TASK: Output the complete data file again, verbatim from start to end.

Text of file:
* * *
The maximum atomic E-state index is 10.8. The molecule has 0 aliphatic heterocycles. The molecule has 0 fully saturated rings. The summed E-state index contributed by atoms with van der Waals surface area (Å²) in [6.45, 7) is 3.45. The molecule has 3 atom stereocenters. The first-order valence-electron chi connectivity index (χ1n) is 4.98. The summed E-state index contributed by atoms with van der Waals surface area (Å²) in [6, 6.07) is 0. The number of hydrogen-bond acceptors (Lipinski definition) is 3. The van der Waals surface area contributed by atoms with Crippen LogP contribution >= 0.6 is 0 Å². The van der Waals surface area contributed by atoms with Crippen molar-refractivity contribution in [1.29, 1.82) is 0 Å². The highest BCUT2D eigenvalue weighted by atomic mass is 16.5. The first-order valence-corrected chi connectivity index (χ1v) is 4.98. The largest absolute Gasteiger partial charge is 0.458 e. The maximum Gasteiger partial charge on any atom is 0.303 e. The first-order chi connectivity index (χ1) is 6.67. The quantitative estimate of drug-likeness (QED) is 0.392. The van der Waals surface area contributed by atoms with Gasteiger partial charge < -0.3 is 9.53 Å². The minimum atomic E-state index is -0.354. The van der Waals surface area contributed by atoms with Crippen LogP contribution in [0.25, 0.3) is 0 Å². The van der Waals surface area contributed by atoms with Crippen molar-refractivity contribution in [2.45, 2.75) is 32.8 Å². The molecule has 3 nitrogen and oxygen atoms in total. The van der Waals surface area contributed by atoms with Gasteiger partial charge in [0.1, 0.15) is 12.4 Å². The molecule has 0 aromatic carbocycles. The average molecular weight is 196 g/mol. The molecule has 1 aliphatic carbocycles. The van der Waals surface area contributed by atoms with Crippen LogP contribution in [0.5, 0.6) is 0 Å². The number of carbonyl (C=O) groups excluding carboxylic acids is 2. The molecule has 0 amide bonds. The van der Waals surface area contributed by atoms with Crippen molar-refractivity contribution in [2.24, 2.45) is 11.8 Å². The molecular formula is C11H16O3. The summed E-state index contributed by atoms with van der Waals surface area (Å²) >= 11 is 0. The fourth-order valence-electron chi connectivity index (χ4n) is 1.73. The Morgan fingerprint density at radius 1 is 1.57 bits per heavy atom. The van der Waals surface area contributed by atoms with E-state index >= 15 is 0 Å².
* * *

The maximum atomic E-state index is 10.8. The molecule has 0 aliphatic heterocycles. The molecule has 0 fully saturated rings. The summed E-state index contributed by atoms with van der Waals surface area (Å²) in [6.45, 7) is 3.45. The molecule has 3 atom stereocenters. The first-order valence-electron chi connectivity index (χ1n) is 4.98. The summed E-state index contributed by atoms with van der Waals surface area (Å²) in [6, 6.07) is 0. The number of hydrogen-bond acceptors (Lipinski definition) is 3. The van der Waals surface area contributed by atoms with Crippen LogP contribution >= 0.6 is 0 Å². The van der Waals surface area contributed by atoms with Crippen molar-refractivity contribution in [1.29, 1.82) is 0 Å². The highest BCUT2D eigenvalue weighted by atomic mass is 16.5. The first-order valence-corrected chi connectivity index (χ1v) is 4.98. The largest absolute Gasteiger partial charge is 0.458 e. The maximum Gasteiger partial charge on any atom is 0.303 e. The first-order chi connectivity index (χ1) is 6.67. The quantitative estimate of drug-likeness (QED) is 0.392. The van der Waals surface area contributed by atoms with Gasteiger partial charge < -0.3 is 9.53 Å². The minimum atomic E-state index is -0.354. The van der Waals surface area contributed by atoms with Crippen LogP contribution in [0.25, 0.3) is 0 Å². The van der Waals surface area contributed by atoms with Crippen molar-refractivity contribution in [2.45, 2.75) is 32.8 Å². The molecule has 3 nitrogen and oxygen atoms in total. The van der Waals surface area contributed by atoms with Gasteiger partial charge in [0.1, 0.15) is 12.4 Å². The molecule has 0 aromatic carbocycles. The average molecular weight is 196 g/mol. The molecule has 1 aliphatic carbocycles. The van der Waals surface area contributed by atoms with Crippen LogP contribution in [0.5, 0.6) is 0 Å². The number of carbonyl (C=O) groups excluding carboxylic acids is 2. The molecule has 0 amide bonds. The van der Waals surface area contributed by atoms with Crippen molar-refractivity contribution in [2.24, 2.45) is 11.8 Å². The molecular formula is C11H16O3. The summed E-state index contributed by atoms with van der Waals surface area (Å²) >= 11 is 0. The fourth-order valence-electron chi connectivity index (χ4n) is 1.73. The Morgan fingerprint density at radius 1 is 1.57 bits per heavy atom. The van der Waals surface area contributed by atoms with E-state index >= 15 is 0 Å².